Chapter 12, Pt 1: "Mary and Stephen
Birch Arrive at Childs Glacier"
click on picture for
larger image: these pictures are the one which appear in the book for
Locomotive no. 74 was the fifth and last of the series of great
engines of the Mikado class type purchased to upgrade Stephen’s ore
train fleet. The CRNW had no 100-ton crane at the wharf, which was the
minimum capacity needed to off-load the 95-ton locomotive. Tidal
fluctuations at Cordova allowed an alternative means to deal with so
large a piece of rolling stock cargo.
The ship was kept in position until the tide lowered the reinforced deck
to the same level as the dock. While the ocean level at the dock dropped
the necessary twenty-two feet, the men installed rails from the engine
to the edge of the ship on top of heavy planking. The engine was already
sitting on rails bolted to planking. It had been loaded into place at
Seattle using a large crane, which made the setting of the engine into
place an unusually difficult feat.
Yet there it sat, still heavily tied
into place, still sitting comfortably on those seventy-five pound rails
just as it had when it was so carefully dropped into place.
The men ran temporary rails to the point on the dock where they would
meet with the ship, running past the dock’s edge eight feet so that
there would be no joint between the ship and the dock. The railroad
workers joined the temporary rails at the critical moment when the tide
level was perfect for the transfer.
CRNW engines #70 thru 74 were
the same series and were used primarily as ore-haulers
By then, the tie-downs were removed and the engineer had the locomotive
steamed up and ready to move. He stayed with the engine to ensure that
the steam pressure and water levels remained just right for moving the
massive locomotive under its own power. When the moment came, the men
performed a final alignment of the rails and bolted them together. The
foreman signaled the engineer and Dusty pull the reverse handle,
allowing the engine to creep forward. The engine had been loaded so that
it would point toward the dock, given the most likely way the ship would
approach the wharf. The extremely heavy, self-powered load departed the
ship with considerable creaking through the rails, the ship and the
dock. The stevedores ensured that the ship could not dip because they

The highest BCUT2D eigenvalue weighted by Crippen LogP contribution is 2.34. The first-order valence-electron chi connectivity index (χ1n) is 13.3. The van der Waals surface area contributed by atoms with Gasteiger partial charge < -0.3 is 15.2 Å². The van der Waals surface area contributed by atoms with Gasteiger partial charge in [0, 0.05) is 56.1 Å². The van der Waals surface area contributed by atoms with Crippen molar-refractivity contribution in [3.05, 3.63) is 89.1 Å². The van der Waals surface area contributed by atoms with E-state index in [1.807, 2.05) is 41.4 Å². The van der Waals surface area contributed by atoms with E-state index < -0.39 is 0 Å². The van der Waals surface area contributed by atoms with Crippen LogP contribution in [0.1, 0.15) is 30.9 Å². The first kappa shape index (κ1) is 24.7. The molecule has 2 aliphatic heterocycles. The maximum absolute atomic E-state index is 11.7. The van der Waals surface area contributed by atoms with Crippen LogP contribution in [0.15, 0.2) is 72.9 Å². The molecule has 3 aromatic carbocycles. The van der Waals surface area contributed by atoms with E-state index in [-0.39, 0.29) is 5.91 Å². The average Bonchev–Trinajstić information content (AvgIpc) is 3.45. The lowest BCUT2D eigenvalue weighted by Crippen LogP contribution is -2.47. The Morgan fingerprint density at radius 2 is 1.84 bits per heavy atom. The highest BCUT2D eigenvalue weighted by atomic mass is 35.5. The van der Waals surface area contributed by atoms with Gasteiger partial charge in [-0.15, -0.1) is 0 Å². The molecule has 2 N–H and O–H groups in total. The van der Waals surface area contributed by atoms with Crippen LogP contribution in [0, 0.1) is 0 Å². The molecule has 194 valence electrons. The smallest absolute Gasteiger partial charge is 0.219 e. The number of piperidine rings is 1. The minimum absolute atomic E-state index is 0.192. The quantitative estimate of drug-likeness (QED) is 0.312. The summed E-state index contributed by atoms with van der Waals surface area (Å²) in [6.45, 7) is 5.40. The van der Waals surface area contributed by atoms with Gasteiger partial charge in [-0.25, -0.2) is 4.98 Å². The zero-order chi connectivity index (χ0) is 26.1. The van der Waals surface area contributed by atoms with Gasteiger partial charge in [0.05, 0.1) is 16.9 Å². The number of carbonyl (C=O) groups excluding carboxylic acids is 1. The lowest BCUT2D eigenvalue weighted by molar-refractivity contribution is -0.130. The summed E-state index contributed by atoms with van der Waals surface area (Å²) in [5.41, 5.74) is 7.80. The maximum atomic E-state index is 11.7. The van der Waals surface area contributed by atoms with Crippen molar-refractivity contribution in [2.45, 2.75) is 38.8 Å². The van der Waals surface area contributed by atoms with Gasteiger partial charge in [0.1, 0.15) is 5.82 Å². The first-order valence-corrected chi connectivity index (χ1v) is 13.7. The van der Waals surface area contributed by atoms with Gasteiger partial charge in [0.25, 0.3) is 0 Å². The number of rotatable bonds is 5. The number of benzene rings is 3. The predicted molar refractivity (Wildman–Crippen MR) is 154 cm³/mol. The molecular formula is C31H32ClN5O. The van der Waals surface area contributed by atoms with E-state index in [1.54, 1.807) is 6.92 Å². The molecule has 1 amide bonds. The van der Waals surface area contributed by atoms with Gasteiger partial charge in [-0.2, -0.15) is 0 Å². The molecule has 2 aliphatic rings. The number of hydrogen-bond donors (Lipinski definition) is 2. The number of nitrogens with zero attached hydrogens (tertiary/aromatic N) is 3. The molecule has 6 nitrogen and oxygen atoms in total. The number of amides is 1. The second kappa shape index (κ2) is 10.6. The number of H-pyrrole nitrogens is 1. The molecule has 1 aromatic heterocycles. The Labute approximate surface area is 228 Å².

had temporarily secured it tightly against the dock. It was imperative
that the engine not tip at all. It left the ship smoothly.
Stephen Birch and his party watched the entire procedure. He had asked
the company to alert him when the tide was in the right position. His
party arrived in a horse-drawn carriage owned by the hotel.
The engine rolled onto the dock without a hitch to a loud round of
applause. The loud whistle reverberated as the engine moved off to the
eleven-bay roundhouse for a final check.
Mogul No. 102 was the back-up assigned to Stephen’s private train. At
eighty tons, it was considerably smaller than the Mikado which had just
arrived. With its six large drive wheels, the engine could pull a small
consist in excess of sixty miles per hour over most of the line. The
mogul was ideal for Stephen’s private train, but it would not be used.
Stephen wanted to use the newest and proudest, if an inanimate object
could be described that way, of the great CRNW engines. He left no doubt
to Superintendent Hansen that he wanted his private train headed by the
mammoth No. 74. So it would be.
On the day the engine was ready, Stephen was at the turntable to watch
No. 74 pull out of the bay onto the turntable. A worker started the
powerful electric motor which swung the huge engine around until it was
lined up with the exit rail. No. 74 blasted its whistle and rumbled off
the wooden turntable deck.
The crew linked a combination baggage and passenger car behind the
tender and then added “The Kennecott” to the rear. All was ready for the
train trip into the great interior over the “Route of the Marvelous
In 1916 the CRNW was still the only standard gauge railroad entering
interior Alaska, though the new Alaska Railroad would soon be operating
a much larger line out of Seward to Ship Creek and beyond. The first
passenger cars would travel the line from Seward to the new town of
Anchorage in October. The government-built railroad would ultimately
reach Fairbanks in mid-July, 1923--seven years after the Birch honeymoon
trip. The choice of the government to build the railroad out of Seward
instead of purchasing the existing CRNW and using the Cordova terminal
guaranteed the end of the CRNW when the mining engineers declared
Kennecott’s interior copper mines to be exhausted in 1938.
Yet in the summer of 1916 it appeared that the CRNW was a permanent
railroad which would last almost forever. In the few years since the
railroad first opened its line to the Bonanza Mine the CRNW had filled
in many of the long trestles which crossed the expansive Copper River
delta with tens of thousands of cubic yards of gravel fill. Permanent
steel bridges existed at CRNW mile 27, 34, 49 and 144. The railroad met
high engineering standards and was considered a first-class system at
least as far as CRNW mile 131, which was the Chitina depot.
The consist left Cordova after five days instead of the two which
Stephen had planned because Mary claimed to be too ill to travel. By the
time Mary decided she was ready to travel, she was becoming quite
unpopular with the rest of the party.